There’s a lot of spaceflight action on tap Sunday morning (Dec. 17), and you can watch it all before the first NFL game of the day kicks off.
Three new crewmembers are scheduled to launch toward the International Space Station (ISS) aboard a Russian Soyuz spacecraft from Baikonur Cosmodrome in Kazakhstan Sunday at 2:21 a.m. EST (0721 GMT; 1:21 p.m. local time in Baikonur). Watch the liftoff live here at Space.com, courtesy of NASA TV; coverage begins at 1:15 a.m. EST (0615 GMT).
A few hours later, SpaceX’s robotic Dragon capsule — which launched atop a Falcon 9 rocket Friday morning (Dec. 15) — is scheduled to arrive at the ISS on a cargo run for NASA. Coverage of the freighter’s rendezvous and capture by the station’s huge robotic arm begins at 4:30 a.m. EST (0930 GMT), and coverage of Dragon’s installation on the ISS starts 3 hours later, at 7:30 a.m. EST (1230 GMT). [In Photos: SpaceX Launches Used Falcon 9 Rocket, Dragon Capsule on CRS-13]
Again, Space.com will carry the NASA TV feed for Dragon’s arrival. You can also watch live directly via NASA TV.
The three spacefarers ready to lift off from Baikonur Sunday are NASA astronaut Scott Tingle, cosmonaut Anton Shkaplerov and Japan Aerospace Exploration Agency astronaut Norishige Kanai. If all goes according to plan, the trio will get to the ISS early Tuesday (Dec. 17), joining the three crewmembers already aboard the orbiting lab: NASA’s Joe Acaba and Mark Vande Hei and cosmonaut Alexander Misurkin.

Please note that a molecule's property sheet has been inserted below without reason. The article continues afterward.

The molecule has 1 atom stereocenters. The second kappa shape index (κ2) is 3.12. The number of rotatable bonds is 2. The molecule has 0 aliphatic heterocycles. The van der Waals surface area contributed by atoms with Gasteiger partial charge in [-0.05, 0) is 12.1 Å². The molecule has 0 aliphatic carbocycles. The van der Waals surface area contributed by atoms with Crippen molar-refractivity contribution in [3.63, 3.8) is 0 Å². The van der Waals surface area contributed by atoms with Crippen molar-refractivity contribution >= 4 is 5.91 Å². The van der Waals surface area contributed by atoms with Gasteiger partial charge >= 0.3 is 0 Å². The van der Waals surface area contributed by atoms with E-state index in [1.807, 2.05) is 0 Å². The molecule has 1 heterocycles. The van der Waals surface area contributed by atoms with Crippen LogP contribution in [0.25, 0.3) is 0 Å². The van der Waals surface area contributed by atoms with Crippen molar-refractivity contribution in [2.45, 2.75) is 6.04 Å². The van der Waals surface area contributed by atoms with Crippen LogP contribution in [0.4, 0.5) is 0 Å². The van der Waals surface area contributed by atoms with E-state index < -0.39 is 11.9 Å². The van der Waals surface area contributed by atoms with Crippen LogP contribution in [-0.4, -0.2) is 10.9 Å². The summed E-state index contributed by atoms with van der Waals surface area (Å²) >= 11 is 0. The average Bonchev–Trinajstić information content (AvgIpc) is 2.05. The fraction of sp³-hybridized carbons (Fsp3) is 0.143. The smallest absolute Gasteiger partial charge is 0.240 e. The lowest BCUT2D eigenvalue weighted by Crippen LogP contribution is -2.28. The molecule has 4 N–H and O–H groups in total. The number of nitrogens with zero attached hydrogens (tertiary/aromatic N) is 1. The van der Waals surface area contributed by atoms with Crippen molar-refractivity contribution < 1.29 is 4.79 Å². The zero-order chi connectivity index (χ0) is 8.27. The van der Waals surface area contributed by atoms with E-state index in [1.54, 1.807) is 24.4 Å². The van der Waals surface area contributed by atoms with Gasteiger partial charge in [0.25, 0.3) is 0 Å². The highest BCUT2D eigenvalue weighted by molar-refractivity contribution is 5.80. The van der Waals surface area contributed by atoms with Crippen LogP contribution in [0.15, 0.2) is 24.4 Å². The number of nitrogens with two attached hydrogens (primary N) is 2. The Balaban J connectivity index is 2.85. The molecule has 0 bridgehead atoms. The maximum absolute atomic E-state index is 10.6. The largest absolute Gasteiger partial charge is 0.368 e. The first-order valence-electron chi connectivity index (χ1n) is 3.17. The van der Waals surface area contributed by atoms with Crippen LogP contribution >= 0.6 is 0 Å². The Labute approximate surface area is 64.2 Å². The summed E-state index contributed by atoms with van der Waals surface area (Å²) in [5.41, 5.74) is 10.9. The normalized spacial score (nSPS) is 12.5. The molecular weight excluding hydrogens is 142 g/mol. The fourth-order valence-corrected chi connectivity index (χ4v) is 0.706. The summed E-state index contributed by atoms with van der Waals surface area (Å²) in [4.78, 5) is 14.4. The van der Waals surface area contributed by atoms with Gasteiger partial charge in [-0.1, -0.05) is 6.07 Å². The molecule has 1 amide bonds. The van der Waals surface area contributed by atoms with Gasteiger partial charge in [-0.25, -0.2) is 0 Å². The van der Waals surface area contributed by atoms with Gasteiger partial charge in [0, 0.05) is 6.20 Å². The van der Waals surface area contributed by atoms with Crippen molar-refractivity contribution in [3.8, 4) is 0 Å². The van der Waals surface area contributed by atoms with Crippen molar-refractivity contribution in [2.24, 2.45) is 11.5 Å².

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Friday’s Dragon launch marked a reusability milestone for SpaceX: Never before had the company launched a pre-flown spacecraft atop a pre-flown rocket. (This particular Dragon first visited the ISS in spring 2015, and the first stage of the Falcon 9 that lofted it helped launch a Dragon mission this past June.) The launch was also a first for NASA, which had never previously approved employing a used Falcon 9 on a resupply run.
The Dragon is loaded up with about 4,800 lbs. (2,177 kilograms) of scientific experiments and other supplies for the ISS crew. Among the research gear on board is a space-junk sensor, an instrument that will measure the sun’s energy input to Earth and a privately built machine that will manufacture an exotic optical fiber in space, for eventual inspection and sale back here on Earth.
The cargo capsule is scheduled to stay attached to the ISS until mid-January, NASA officials said. The Dragon will then detach and make its way back home for a parachute-assisted ocean splashdown.